'Godzilla' Screenwriter Explains Why There's So Little Godzilla in 'Godzilla'
“Godzilla” writer Max Borenstein and director Gareth Edwards reserved the beast for a big fight at the end, hoping to avert the failings of recent movies that have wasted their best assets early on.
And in the process they angered some film critics who feel there isn’t enough Godzilla. Enough with Aaron-Taylor Johnson and his dreamy blue eyes; they want massive battles between primordial beasts that dwarf their human surroundings.
Borenstein defended the creative choice during a recent conversation with TheWrap, talking also the need to build more suspense in movies.
“Everyone is going to have a different opinion about it,” Borenstein said. “When you go into a movie and from the very beginning it’s go go go with two monsters fighting, the only thing you have to look forward to is another fight. It’s hard to build tension if you’ve given the ghost away early on.”
Borenstein is a fixture in the writer’s room at Legendary Pictures, the studio that produced “Godzilla,” as well as last summer’s “Pacific Rim.” He co-wrote “Seventh Son,” an adventure story starring Jeff Bridges that will open next year, and an unproduced Jimi Hendrix biopic.
Though Borenstein wrote intimate dramas at the start of his career, working with one of the biggest producers in Hollywood suits him just fine. He’s been angling for a writing gig since the ninth grade. TheWrap spoke with Borenstein about where so many recent monsters movies failed, ‘Godzilla’ and a secret Legendary project.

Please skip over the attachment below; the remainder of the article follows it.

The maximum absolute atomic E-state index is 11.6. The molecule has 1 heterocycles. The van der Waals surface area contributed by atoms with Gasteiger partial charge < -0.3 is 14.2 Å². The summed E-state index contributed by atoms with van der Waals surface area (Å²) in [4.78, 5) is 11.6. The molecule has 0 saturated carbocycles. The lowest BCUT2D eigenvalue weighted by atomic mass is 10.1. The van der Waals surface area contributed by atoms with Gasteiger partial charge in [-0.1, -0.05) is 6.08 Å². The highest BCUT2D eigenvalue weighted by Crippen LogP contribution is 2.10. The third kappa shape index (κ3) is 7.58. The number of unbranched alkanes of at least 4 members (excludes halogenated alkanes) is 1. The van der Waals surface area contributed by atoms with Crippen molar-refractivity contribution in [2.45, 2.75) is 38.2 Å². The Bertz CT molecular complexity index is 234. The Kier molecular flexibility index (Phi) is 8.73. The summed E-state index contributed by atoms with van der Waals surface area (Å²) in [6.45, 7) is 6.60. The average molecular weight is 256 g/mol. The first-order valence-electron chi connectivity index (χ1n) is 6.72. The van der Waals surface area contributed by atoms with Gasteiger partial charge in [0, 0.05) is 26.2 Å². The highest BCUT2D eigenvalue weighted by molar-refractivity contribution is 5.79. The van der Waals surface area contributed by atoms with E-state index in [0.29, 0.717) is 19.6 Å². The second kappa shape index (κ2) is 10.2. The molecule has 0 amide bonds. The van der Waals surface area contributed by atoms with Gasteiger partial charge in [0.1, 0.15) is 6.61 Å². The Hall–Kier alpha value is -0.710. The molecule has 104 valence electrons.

Fear of the nuclear bomb spawned the first ‘Godzilla’ movie. Does that subject still resonate?
Not in the same way, but what does resonate is the common denominator of Godzilla movies. Godzilla becomes a vessel for the fear of something outside of our control.
The first film is an allegory for nuclear war. The next movie is about alien invasion; that was the subject of the moments in the 1960s. In the 1970s, it was about environmental catastrophe. In the 1990s, it was about bioengineering.
It’s always the theme of the moment; there is always a human fear of some force beyond our control. Right now, that is natural disasters and a sense that no matter how advanced we become, the Internet won’t protect us from sudden, cataclysmic disaster.
How does this movie depict that fear?
Our nuclear warheads, the single greatest destructive force we’ve ever managed to muster as a race, are doggie biscuits to these creatures. We are the tools of the things we think are our tools.
There has been a lot of debate about the amount of Godzilla in this movie. Did you consciously try to keep him in reserve?
It’s a fine line. Everyone is going to have a different opinion about it. When you go into a movie and from the very beginning it’s go, go, go with two monsters fighting and you see everything, the only thing the viewer has to look forward to is another fight.
It’s hard to build tension if you’ve given the ghost away early on. A lot of my favorite films and a lot of Gareth’s favorite films do suspense. That’s a feature in all those great Spielberg movies; they use suspense to gradually build to your climax. Nowadays movies give more immediately.